NSA Federal Taxation Committee: Review, Recommend, Represent - the Role of the FTC

By Turville, Mary A. | The National Public Accountant, December 1997 | Go to article overview
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NSA Federal Taxation Committee: Review, Recommend, Represent - the Role of the FTC

Turville, Mary A., The National Public Accountant

The role of NSA's Federal Taxation Committee (FTC) is defined by the three "R's;" review, recommend, represent. The purpose of the committee is to monitor legislative and administrative federal taxation activities with respect to how they will impact NSA members and their clients; review Congressional bills, Treasury Department proposed regulations and IRS proposals; develop and present written comments, recommendations, and oral testimony at public hearings; and to represent the interests of NSA before the Internal Revenue Service and other government organizations relative to taxation matters. The FTC sets and administers, in consultation with the Society's elected leadership, NSA's policy relative to federal taxation issues.

In conjunction with its purpose, the committee has several goals. The primary goal is to seek and maintain a close working relationship between practitioners and the Internal Revenue Service. Other goals include proposing and promoting legislation deemed to be in the best interest of the practitioner; proposing tax legislation deemed to be in the best interest of small business; working toward simplification in all areas of taxation; and establishing and maintaining liaison with other practitioner organizations as warranted to advance the committee's objectives.

The objectives of the FTC, as listed in NSA Administrative Policy 20.1, include:

1. Review and comment in writing on select proposed rules and regulations promulgated by the Internal Revenue Service;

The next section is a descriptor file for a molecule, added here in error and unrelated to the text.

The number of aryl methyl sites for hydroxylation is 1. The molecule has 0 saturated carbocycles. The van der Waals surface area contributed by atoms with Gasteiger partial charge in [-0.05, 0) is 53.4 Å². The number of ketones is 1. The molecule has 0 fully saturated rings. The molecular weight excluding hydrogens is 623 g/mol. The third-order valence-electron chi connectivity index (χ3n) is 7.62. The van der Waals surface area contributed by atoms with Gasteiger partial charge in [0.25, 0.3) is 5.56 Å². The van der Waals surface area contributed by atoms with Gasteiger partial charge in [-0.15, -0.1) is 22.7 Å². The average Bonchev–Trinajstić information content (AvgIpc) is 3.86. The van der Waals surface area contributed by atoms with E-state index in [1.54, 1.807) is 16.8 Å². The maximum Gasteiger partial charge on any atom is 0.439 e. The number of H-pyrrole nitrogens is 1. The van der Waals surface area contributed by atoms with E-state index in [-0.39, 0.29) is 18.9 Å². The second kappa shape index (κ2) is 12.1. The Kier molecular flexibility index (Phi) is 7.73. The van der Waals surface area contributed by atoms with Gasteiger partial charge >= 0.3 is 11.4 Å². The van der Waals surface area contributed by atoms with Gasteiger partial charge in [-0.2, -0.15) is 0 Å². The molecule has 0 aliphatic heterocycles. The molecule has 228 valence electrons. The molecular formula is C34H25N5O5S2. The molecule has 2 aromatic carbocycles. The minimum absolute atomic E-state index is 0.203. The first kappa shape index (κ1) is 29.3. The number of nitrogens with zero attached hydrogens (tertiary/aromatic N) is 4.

2. Testify before the IRS on select proposed regulations;

3. Testify before Congressional committees in matters pertaining to federal taxation;

4. Operate as an oversight committee to review against practitioners under the Internal Revenue Code, objective of determining if penalties are being justly imposed;

5. Review and comment on income tax returns and filing methods for individuals, partnerships, corporations and fiduciaries, as well as estate and trust returns;

6. Review and comment on information returns and filing methods.

History of the FTC

In 1965, NSA (then NSPA) joined other professional organizations supporting legislation to permit self-employed individuals to obtain benefits under a retirement plan. The legislation, originally introduced by Eugene D. Keogh (D-NY), became the basis for the Keogh plans that exist to this day. The increasing importance of NSA's comments about impending federal tax legislation led to the creation of the Federal Taxation Committee as a platform where NSA policy could be discussed and determined.

NSA's Committee on Federal Taxation was established in 1970, and its first chairman was Elmer F. Heckinger. The committee was charged with studying proposed changes to federal tax laws and regulations, suggested revisions of tax forms, and proposed changes in IRS rules and regulations. It also was charged with making appropriate recommendations to the Congress and governmental agencies and serving as a conduit for information to and from members about the nature and responsibilities of tax practice.

In 1971, NSA submitted comments on proposed IRS regulations regarding collection of withholding and Social Security taxes by employers. The Society made several suggestions on a number of issues, including the extension periods for filing Form 941 and estimated payments. The IRS followed many of these suggestions in the final regulations that became effective February 1, 1971. Also in 1971, NSA convinced the IRS to monitor tax advertising and to target misleading newspaper, radio and television ads. In response to this initiative, H&R Block agreed to modify its advertising and entered into a consent order with the Federal Trade Commission.

The Federal Taxation Committee has taken the lead in past years by proposing positions for NSA which were adopted by the Board of Governors. As early as 1971, the Board went on record endorsing legislation to protect the confidentiality of tax information.

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